Parents hold an influential place in their children’s lives. One area in particular that children seem to examine but parents seem to be most frugal in is the handling of their finances. Even though a parental figure may try to instill financial wisdom into their children, their advice may all go to waste if they are not implementing wise financial habits themselves.
As children grow into adulthood, they sometimes find it hard to be in command of their finances if they were never taught how to do so in their youth. Correcting the money habits you learned from your parents will take a bit of intentionality, but the good news is that these are learned habits that you will be able to eventually break.
Examine Your Spending Habits
Growing up, your parents may have been a bit too careless with their money. Even if they had good intentions with it, this could often lead people into debt. As you grow into adulthood, you should take a good look at your spending habits and how they compare to that of your parents. Do you find that you prioritize spending over budgeting, leaving you with little to spare at the end of each pay period? This might be a sign that you need to reevaluate your money habits. Though it is not frowned upon to spend money on yourself in a consumer culture, the financial burden of careless spending habits should be talked about more frequently. The sooner you come up with a budget, the better chances you’ll have of avoiding some of the mistakes your parents made.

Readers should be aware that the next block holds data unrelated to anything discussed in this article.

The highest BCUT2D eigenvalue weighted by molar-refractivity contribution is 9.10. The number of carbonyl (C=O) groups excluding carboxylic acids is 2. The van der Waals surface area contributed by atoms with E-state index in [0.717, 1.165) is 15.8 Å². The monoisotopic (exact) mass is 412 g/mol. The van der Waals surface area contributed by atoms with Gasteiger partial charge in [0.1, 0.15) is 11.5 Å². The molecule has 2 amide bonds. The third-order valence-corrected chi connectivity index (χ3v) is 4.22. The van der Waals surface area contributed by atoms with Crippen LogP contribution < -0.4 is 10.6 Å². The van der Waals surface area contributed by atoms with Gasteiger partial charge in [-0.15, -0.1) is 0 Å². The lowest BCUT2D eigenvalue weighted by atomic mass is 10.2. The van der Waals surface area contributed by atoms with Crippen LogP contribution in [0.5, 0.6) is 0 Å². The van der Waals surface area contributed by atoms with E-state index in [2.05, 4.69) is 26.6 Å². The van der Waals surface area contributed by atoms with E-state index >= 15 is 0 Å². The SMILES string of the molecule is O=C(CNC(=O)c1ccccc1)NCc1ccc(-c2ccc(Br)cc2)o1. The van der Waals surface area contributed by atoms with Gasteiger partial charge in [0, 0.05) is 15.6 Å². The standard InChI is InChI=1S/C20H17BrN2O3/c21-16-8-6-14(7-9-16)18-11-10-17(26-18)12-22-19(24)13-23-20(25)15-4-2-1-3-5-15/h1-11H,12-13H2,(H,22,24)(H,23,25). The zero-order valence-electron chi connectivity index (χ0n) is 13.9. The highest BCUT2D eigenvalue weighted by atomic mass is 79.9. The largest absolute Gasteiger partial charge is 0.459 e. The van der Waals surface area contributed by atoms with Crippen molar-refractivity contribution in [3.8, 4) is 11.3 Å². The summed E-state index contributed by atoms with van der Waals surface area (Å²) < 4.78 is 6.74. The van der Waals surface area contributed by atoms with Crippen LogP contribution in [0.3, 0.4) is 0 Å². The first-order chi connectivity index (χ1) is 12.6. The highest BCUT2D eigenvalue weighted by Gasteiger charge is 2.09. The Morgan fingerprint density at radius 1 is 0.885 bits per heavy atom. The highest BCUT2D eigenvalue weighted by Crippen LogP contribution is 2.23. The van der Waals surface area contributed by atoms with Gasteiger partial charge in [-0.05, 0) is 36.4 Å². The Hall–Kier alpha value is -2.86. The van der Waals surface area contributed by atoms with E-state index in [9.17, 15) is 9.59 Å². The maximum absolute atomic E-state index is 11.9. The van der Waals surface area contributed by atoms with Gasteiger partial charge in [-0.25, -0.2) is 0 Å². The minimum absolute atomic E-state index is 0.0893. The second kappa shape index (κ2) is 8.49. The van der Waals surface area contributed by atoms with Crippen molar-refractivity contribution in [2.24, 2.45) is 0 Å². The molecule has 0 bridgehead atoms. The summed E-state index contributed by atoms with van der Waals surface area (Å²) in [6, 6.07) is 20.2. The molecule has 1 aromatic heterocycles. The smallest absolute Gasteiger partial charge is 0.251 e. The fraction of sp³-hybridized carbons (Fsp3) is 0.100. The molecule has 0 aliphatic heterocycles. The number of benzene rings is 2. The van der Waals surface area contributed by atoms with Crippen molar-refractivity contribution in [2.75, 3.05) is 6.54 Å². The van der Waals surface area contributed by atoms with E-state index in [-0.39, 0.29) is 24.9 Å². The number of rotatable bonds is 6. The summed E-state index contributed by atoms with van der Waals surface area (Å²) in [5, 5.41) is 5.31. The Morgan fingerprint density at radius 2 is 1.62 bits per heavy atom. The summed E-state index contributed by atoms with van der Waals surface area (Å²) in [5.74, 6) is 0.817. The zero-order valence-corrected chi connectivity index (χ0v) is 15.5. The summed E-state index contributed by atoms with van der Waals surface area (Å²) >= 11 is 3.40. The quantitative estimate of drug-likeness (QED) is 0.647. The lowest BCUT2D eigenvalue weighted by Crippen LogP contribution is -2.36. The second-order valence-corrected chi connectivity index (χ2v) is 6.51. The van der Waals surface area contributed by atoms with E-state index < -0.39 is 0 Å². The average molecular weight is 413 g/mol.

Discuss Money More Openly
Your parents may have tried to hide their financial discussions from you. While children certainly do not need to be burdened with hearing about their parents’ money problems, it can sometimes make money into a taboo subject. Parents can teach their children the importance of budgeting without clueing them in on their personal financial worries. By talking about money more openly, you can become more comfortable with the topic of budgeting. This will also show your other colleagues that saving is essential to you, which could result in better financial decisions being made among your friends and family. Rather than spending half a paycheck on a night out, you and your friends might instead choose to have a “friendsgiving-styled” night in for a cheaper option. The more comfortable you become talking about money, the easier it will be to hold yourself back from impulse purchases, and the more understanding your personal community will be when it comes to cutting back on certain costs.